Conspiracy Cafe

Conspiracy, alternative news, history, intelligence agencies

Tales of the Gun Ten Guns That Changed the World


Tales of the Gun is a television series broadcast on the History Channel featuring the history of firearms that ran for one season in 1998. The usual episode includes interviews of historians and people who used the featured weapon, shows how the weapons were made, and shows the featured weapon being fired on a shooting range. The series narrator for the US version is Thom Pinto, veteran voice actor.

Finale: "Ten Guns That Changed the World"


The Browning Automatic Rifle (BAR) is a family of United States automatic rifles (or machine rifles) and light machine guns used by the United States and numerous other countries during the 20th century. The primary variant of the BAR series was the M1918, chambered for the .30-06 Springfield rifle cartridge and designed by John Browning in 1917 for the U.S. Expeditionary Corps in Europe as a replacement for the French-made Chauchat and M1909 Benét–Mercié machine guns that US forces had previously been issued.

Charles E. Kelly (September 23, 1920 – January 11, 1985) was a United States Army soldier and a recipient of the United States military's highest decoration for valor—the Medal of Honor—for his actions in World War II. Kelly was the first enlisted man to be decorated with the Medal of Honor for action on the European continent.


The long rifle, also known as longrifle, Kentucky rifle, or Pennsylvania rifle, was one of the first commonly used rifles for hunting and warfare. It is characterized by an unusually long barrel, which is widely believed to be a largely unique development of American rifles that was uncommon in European rifles of the same period.

Timothy Murphy (1751–1818) was a rifleman in the American Revolutionary War. At the Battle of Bemis Heights (Second Battle of Saratoga) on October 7, 1777, Murphy is reputed to have shot and killed Sir Francis Clerke and General Simon Fraser. Murphy's life is the subject of John Brick's 1953 novel, The Rifleman.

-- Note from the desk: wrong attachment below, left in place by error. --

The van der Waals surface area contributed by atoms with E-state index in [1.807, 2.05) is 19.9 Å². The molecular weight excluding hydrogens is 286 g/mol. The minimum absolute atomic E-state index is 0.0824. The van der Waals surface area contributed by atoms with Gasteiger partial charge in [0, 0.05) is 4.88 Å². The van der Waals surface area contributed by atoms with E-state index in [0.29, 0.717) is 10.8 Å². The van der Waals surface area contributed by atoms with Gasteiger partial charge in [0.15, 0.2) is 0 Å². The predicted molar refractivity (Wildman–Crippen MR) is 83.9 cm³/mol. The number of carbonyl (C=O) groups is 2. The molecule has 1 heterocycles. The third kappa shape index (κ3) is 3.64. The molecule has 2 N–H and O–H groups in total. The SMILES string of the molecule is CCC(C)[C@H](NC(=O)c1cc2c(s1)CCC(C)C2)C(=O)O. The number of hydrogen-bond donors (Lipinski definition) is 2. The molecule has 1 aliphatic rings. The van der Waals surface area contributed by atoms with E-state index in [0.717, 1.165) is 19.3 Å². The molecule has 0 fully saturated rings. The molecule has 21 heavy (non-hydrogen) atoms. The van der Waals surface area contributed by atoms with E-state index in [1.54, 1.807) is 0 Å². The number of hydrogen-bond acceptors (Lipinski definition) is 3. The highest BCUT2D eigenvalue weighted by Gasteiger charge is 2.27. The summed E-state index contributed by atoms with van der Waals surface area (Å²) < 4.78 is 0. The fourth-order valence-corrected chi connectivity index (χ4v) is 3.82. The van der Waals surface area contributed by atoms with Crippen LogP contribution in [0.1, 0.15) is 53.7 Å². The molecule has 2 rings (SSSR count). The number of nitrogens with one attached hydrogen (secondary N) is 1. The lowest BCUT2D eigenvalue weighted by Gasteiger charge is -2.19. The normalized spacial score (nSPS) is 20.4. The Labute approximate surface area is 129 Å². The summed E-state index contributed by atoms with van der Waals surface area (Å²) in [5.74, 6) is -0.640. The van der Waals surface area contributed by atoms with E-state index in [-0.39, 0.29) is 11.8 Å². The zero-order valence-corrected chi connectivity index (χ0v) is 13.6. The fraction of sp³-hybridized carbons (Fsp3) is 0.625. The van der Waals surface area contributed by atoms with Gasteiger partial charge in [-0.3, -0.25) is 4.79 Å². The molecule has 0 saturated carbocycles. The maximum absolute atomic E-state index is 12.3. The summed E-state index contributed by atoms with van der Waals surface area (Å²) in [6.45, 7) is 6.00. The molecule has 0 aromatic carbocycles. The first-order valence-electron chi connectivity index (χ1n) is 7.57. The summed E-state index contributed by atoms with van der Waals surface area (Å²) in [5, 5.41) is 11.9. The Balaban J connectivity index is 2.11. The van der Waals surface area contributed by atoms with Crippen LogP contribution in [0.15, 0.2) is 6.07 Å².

17th Century Matchlock Arquebus 1580 - 1680


Crafted in the Swedish style, this matchlock musket was typical of the matchlock musquettes used in both England and France during the first half of the 17th century. Indeed the Dutch and several German states took into use similar designs for their musketeers. It's wide use is documented in numerous drill manuals of the time along with numerous surviving examples (specimens in the Musée de l'Armée in Paris, the Tower of London, and the Royal Ontario Museum) . During the English Civil War this was considered a Regimental pattern and barrel lengths appeared to have varied from 42" to 48" inches. By 1660, this design had become obsolete in most armies. However some were retrofitted by replacing the lock with a newer design such as a dog lock. A beautiful example of this was found archaeologically off one of the sunken ships of Phipp's New England Army that attempted to capture Quebec in 1690. In addition as matchlocks were sold off, it is likely they would have found homes with the 17th century Pirates on the high seas.